John Tsilimiparis : Absolutely. You have to customize it to each person. You don’t want to use what’s called flooding. Let’s say if you were afraid of snakes, I throw you in a room of snakes and let you stay there for an hour and lock the door. That’s barbaric. We don’t do that. But yes, you have to… and again, another good question. You have to customize the movement and the progress of the treatment according to that person. Everybody’s going to be different, but most of them are so eager to do it that they kind of willingly do it. I just do it very, very slowly.
Jackie Pack: Yeah.
John Tsilimiparis : Because another part of treatment that works too which is using mindfulness and self-regulation, and I’m sure you know mindfulness is a different kind of therapy. It’s helping you develop a different relationship with discomfort. It’s teaching you that just because you have a negative thought and you have discomfort doesn’t necessarily mean that something is wrong, so the ability to manage disruptive emotions and impulses and learn how to soothe and calm your body’s reaction to stress. It’s also a way to interrupt the threat response while fully engaged in daily living, so every time you feel scared, every time I feel scared, there’s a threat response that comes up, and that’s your fight or flight or freeze response. Learning how to sooth that threat response sets you up much better for the exposure.
Jackie Pack: Yeah, and just overall probably increases just an awareness for the person and gaining some insight as they calm their body.
John Tsilimiparis : Yes, and most of them have never tried to do that because whenever they feel the impulse to go and perform a compulsion as soon as they get triggered, they do it immediately, and so they never tried to do that because frankly it’s uncomfortable. You know, mindfulness, all of this is uncomfortable, but mindfulness really takes a lot of effort to try to teach the body to self-soothe and most people with OCD because the obsessions are so uncomfortable they’ve never given themselves a chance to actually sit in that, so they can do these, all of these exercises on their own, but it’s better with a therapist, so I have them do it in the office with me. It’s like going to the gym, Jackie. If you go to the gym and you do a 3-hour workout, you’ll probably do fine, but if you go and do a 3-hour workout with a coach or a trainer, you’re going to do a much better job and it’s going to be more effective, much more effective.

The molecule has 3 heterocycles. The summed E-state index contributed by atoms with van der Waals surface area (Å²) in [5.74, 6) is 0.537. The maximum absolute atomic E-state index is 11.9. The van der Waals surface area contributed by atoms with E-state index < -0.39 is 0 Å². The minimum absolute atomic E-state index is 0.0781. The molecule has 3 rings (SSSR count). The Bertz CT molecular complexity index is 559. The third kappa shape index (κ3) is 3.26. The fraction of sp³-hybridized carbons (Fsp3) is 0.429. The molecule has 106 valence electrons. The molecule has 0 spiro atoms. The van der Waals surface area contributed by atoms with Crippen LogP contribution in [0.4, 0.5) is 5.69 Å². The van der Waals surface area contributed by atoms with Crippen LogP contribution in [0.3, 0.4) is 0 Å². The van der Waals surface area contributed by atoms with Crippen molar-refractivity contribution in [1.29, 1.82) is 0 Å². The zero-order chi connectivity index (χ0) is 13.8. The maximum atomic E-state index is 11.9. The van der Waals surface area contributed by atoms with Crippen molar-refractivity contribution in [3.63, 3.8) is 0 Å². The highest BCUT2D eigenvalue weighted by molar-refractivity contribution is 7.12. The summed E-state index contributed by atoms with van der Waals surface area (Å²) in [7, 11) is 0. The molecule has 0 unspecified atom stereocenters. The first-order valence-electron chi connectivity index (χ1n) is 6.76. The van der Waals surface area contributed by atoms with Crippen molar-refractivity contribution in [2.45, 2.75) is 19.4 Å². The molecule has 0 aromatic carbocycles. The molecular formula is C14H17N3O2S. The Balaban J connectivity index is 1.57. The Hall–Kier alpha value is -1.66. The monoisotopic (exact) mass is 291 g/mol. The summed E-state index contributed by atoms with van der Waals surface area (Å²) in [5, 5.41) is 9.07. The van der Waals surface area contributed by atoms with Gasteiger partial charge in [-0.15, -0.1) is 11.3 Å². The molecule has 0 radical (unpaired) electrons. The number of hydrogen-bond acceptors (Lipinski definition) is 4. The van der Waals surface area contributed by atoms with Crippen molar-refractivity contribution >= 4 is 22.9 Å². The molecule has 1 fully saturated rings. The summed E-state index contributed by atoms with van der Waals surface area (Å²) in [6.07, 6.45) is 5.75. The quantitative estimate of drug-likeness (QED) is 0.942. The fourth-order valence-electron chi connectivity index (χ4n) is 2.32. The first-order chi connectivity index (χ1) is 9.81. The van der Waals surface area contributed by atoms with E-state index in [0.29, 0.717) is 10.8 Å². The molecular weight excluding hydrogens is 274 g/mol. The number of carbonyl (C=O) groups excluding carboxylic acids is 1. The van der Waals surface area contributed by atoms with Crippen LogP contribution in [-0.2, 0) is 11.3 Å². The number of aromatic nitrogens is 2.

Jackie Pack: So let me ask you this. Do you find with clients as you’re working with them on their OCD issues, does it also treat the generalized anxiety that may have preceded the OCD?
John Tsilimiparis : It does. It does because… yeah, because generalized anxiety will inspire negative thinking and negative thinking patterns. It’s also going to benefit from the mindfulness because generalized anxiety again is excessive worry, it’s just not necessarily obsessive and compulsive, but there’s definitely worry, so these 3 modalities that I just mentioned are good for any kind of anxiety disorder. Obviously you’d probably use exposure a little bit less, but exposure works well too even if you have mild anxiety, you know to be with those thoughts as opposed to needing to control or correct those thoughts.
Jackie Pack: Right, so is there a… do we know like a success rate or…?
: For CBT?
Jackie Pack: For OCD? Yeah.
John Tsilimiparis : You mean a success rate for working with these modalities?
Jackie Pack: Right.
John Tsilimiparis : I don’t know the numbers, but if you look up evidence-based psychotherapy for OCD and all anxiety disorders, cognitive behavioral therapy is at the top, and a close second is going to be mindfulness, it’s going to be DBT, dialectical behavior therapy, then you’ve got all kinds of other ones that also work very well, too, they’re just not as universal as CBT. You have EMDR, you have lots of trauma treatment therapies which are vastly different, but most of them are going to use some form of cognitive behavioral therapy, as well as the self-regulation skills, just another way of calling it mindfulness.
Jackie Pack: Right, and so people who are suffering with OCD and having their life interrupted, they can find healing and they can find relief.
John Tsilimiparis : They can. Another thing that does help, and I know a lot of people are squeamish about it, but medication helps too.
Jackie Pack: Okay.